Clarity, or: Convergence

A haibun

My Papa died over four years ago; and I wrote a very public series of blog posts on The Times of Israel during my traditional year-long recitation of the “Mourner’s Kaddish” in his honor, as is noted on Papa’s Wikipedia page.

The Skeptic’s Kaddish blog, which you are now visiting, was born of that experience; I’ve written a number of poems about Papa here. That said, my writing of the last three years has mostly not been been about Papa… though the banner at the top remains a photograph of him from one year before his death.

Honestly, Papa wouldn’t have felt comfortable with anything I’ve written in relation to him, nor with his photograph resting atop my blog. He was extremely private and humble.

As time has unfurled, I have been writing less and less about Papa; I am certain he would have been pleased with my shift away from him.

cloudless skies
crisp keyboard strokes clack

d’Verse poetics: Dia De Los Muertos

At d’Verse, writers were encouraged to write poems to commemorate loved ones we have lost; the above haibun was written in response.

Let’s write poetry together!

When it comes to partnership, some humans can make their lives alone – it’s possible. But creatively, it’s more like painting: you can’t just use the same colours in every painting. It’s just not an option. You can’t take the same photograph every time and live with art forms with no differences.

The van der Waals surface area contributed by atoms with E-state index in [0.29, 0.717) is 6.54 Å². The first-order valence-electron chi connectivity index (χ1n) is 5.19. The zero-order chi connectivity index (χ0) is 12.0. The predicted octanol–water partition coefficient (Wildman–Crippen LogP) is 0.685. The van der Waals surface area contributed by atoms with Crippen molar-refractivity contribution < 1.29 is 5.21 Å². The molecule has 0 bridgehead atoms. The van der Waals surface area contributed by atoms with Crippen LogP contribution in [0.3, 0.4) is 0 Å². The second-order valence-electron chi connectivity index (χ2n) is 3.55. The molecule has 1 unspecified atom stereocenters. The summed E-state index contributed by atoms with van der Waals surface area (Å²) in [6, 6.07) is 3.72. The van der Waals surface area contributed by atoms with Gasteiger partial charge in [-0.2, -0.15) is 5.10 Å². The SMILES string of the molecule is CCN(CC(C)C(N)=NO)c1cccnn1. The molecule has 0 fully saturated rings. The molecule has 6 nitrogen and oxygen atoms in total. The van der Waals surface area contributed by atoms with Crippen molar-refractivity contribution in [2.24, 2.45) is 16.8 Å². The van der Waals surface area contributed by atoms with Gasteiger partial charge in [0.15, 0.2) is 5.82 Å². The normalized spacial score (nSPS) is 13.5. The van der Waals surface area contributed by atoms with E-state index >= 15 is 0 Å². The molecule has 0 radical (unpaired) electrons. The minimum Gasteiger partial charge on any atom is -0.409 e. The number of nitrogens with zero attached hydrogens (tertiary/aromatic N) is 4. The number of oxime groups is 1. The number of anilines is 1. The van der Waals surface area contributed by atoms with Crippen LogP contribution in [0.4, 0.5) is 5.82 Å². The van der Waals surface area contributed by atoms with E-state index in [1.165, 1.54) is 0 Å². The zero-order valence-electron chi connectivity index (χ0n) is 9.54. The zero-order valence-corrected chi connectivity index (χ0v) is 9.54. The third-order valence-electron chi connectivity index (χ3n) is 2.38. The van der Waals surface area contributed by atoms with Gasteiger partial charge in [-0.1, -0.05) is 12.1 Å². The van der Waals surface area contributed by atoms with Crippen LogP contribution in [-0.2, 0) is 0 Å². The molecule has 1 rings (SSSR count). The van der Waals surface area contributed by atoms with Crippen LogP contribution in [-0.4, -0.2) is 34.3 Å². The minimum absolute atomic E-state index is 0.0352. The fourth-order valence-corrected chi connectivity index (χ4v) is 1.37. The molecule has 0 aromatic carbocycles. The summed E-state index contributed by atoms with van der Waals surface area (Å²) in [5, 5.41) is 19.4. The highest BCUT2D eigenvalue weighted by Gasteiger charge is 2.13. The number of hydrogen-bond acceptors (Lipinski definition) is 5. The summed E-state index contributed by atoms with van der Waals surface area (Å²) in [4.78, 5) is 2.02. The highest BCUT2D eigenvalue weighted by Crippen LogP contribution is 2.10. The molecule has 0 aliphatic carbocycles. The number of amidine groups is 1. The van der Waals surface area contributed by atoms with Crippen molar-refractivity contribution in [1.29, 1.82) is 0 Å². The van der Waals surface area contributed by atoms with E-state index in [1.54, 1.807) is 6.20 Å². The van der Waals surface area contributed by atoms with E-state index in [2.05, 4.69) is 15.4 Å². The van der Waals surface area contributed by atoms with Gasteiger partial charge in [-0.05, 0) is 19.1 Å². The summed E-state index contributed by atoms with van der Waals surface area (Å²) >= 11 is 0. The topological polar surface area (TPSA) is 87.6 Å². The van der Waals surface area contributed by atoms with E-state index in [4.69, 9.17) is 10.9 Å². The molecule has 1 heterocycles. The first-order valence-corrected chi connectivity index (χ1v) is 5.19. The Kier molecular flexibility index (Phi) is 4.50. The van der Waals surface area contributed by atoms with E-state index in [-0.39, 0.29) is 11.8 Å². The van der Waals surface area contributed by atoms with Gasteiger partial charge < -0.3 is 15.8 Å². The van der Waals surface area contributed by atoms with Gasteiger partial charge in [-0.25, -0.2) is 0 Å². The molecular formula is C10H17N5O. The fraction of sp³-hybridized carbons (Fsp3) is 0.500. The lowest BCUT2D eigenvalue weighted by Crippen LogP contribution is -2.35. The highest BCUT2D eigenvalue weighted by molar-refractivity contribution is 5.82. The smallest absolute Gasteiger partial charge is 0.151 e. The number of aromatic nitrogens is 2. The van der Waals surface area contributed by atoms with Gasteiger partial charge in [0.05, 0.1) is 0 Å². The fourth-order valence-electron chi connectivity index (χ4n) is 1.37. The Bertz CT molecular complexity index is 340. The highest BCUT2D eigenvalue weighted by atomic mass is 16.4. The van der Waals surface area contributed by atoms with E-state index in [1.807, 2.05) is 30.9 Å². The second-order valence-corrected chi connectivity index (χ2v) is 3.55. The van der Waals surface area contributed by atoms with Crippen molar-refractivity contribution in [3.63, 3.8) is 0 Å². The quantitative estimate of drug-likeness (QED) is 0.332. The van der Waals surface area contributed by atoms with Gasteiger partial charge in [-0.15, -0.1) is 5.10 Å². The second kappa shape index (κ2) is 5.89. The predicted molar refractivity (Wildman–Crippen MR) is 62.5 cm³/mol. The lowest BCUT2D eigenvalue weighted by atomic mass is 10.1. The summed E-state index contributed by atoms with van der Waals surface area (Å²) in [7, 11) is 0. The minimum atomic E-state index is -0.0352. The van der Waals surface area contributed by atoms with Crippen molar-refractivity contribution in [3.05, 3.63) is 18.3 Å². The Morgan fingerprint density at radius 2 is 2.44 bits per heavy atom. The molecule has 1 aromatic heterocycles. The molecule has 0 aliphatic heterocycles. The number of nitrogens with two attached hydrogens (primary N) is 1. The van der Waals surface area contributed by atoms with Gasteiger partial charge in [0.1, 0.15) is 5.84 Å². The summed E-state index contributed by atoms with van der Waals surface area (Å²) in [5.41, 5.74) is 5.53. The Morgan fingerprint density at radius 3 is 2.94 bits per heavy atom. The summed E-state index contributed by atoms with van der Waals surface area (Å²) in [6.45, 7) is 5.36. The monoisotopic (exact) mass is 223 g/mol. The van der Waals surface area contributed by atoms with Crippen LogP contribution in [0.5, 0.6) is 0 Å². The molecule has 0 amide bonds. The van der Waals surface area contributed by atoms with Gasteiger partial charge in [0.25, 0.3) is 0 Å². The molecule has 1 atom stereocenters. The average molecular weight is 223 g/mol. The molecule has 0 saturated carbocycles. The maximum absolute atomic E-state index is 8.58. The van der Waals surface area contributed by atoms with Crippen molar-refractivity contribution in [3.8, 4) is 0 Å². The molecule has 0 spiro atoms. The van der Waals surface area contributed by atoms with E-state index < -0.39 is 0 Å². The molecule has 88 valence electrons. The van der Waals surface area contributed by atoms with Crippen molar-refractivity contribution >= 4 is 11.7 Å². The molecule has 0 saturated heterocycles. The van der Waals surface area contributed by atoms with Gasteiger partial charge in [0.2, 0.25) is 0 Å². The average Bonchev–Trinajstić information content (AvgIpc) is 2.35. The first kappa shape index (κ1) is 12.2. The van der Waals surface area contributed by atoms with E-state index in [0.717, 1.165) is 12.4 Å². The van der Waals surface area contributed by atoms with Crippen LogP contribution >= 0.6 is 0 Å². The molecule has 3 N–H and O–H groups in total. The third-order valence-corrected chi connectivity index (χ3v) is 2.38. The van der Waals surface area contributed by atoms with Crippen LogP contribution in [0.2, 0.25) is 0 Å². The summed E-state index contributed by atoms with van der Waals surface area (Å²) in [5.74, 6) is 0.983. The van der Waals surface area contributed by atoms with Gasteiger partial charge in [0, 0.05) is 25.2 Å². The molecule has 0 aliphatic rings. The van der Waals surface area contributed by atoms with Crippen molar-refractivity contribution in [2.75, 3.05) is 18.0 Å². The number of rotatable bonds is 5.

Ben Harper (b. 1969)

Would you like to create poetry with me and have a completed poem of yours featured here at the Skeptic’s Kaddish? I am very excited to have launched the ‘Poetry Partners’ initiative and am looking forward to meeting and creating with you… Check it out!

55 thoughts on “Clarity, or: Convergence”

  1. Helps me realize, we are floating in space. Altogether all together. I love seeing the picture of you dad, looking another direction, this haibun converges back in in a way. lovely.

  2. You and I share similar motivations for starting our blogs. I am in awe of how much writing we have accomplished in the process. Healing too. ๐Ÿ’— A lovely haibun, David. Your father’s book is impressive! I feel smarter just flipping through the pages. ๐Ÿ˜

  3. It is okay to move away and then back again, David. It makes each return special, and each memory visit an uplift and encouragement. We cannot stay in mourning mode for ever. I enjoy your stories of your father!

  4. You’ve absorbed his spirit. You don’t have to write about him or talk about him all the time. He lives on in you. He would probably have appreciated your upbeat haiku too.

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